The Toronto International Film Festival kicks off Thursday at a time when few, if any, Oscar contenders have emerged so far.
Festival director Noah Cowan estimated that this year's lineup contains about 40 movies with Oscar potential, as well as 10 likely candidates for US acquisition and another 10 prestige titles likely to find international buyers.
Although organizers insist that Toronto isn't a market, the festival boasts 31 "priority press screenings." Only buyers and a select number of media members with a soon-to-be-coveted "P" on their badges are allowed into these showings until 15 minutes before they start, when the gates are thrown open for the masses.
Films on the list include Tom McCarthy's The Visitor, Paolo Barzman's Emotional Arithmetic and Hans Weingartner's Reclaim Your Brain, as well as several others that already have domestic distribution.
Many buyers are downplaying the list of available titles at Toronto, but some of these buyers said the same thing before Sundance -- where big checks suddenly began flying for foreign films with no stars.
Buyers also are aware this year that even the hottest Toronto titles don't often translate into box office success. For every Thank You for Smoking that hits big, there's a huge bidding war for such titles as El Cantante or Trust the Man that end up not taking off.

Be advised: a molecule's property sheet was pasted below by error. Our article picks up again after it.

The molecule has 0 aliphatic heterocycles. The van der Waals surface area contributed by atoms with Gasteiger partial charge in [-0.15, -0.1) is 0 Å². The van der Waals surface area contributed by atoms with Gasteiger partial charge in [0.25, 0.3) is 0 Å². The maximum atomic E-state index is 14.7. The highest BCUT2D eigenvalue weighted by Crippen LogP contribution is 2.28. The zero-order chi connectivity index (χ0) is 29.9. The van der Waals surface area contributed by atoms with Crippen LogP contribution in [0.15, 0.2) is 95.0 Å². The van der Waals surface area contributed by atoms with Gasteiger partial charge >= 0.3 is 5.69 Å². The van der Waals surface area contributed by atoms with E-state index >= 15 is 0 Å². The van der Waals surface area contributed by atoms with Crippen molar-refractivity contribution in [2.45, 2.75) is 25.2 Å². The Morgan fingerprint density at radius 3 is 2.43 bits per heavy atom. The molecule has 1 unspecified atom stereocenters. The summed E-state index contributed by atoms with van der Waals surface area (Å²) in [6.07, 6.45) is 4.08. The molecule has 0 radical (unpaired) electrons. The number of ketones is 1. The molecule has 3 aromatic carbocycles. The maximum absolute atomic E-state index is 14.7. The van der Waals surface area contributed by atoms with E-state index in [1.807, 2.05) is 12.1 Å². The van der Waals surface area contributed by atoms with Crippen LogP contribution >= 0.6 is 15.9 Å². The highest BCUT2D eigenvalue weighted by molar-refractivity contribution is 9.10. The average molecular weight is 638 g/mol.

This year, the titles on everyone's lips are predictably the ones with star power both behind and in front of the camera. All buyers seem to want to see Six Feet Under creator Alan Ball's directorial debut Nothing Is Private, starring Aaron Eckhart, Toni Collette and Maria Bello, which is based on the Gulf War memoir Towelhead.
Vadim Perelman's In Bloom, starring Uma Thurman and Evan Rachel Wood, also is generating interest, as are "Bill," starring Eckhart and Jessica Alba, and Battle in Seattle, featuring an all-star ensemble led by Charlize Theron.
Underdogs generating buzz include Weingartner's German-language drama Reclaim Your Brain, Santosh Sivan's culture-clash drama Before the Rains, Nick Broomfield's Iraq War drama Battle for Haditha and McCarthy's Visitor. The opening-night film, Canadian filmmaker Jeremy Podeswa's Holocaust drama Fugitive Pieces, has been screening for U.S. buyers since midsummer.
In the wake of such successful documentaries as An Inconvenient Truth and Sicko, the documentary market is heating up -- even though most never make it into the $20 million territory that those two did. Still, some of the hotter titles are Werner Herzog's adventure Encounters at the End of the World; Trumbo, a star-filled portrait of blacklisted writer Dalton Trumbo; Iraq veteran documentary Body of War (co-directed by talk-show host Phil Donahue, with music by Eddie Vedder); Parvez Sharma's gay Muslim study A Jihad for Love; and Scott Hicks' Philip Glass biopic Glass: A Portrait of Philip in Twelve Parts.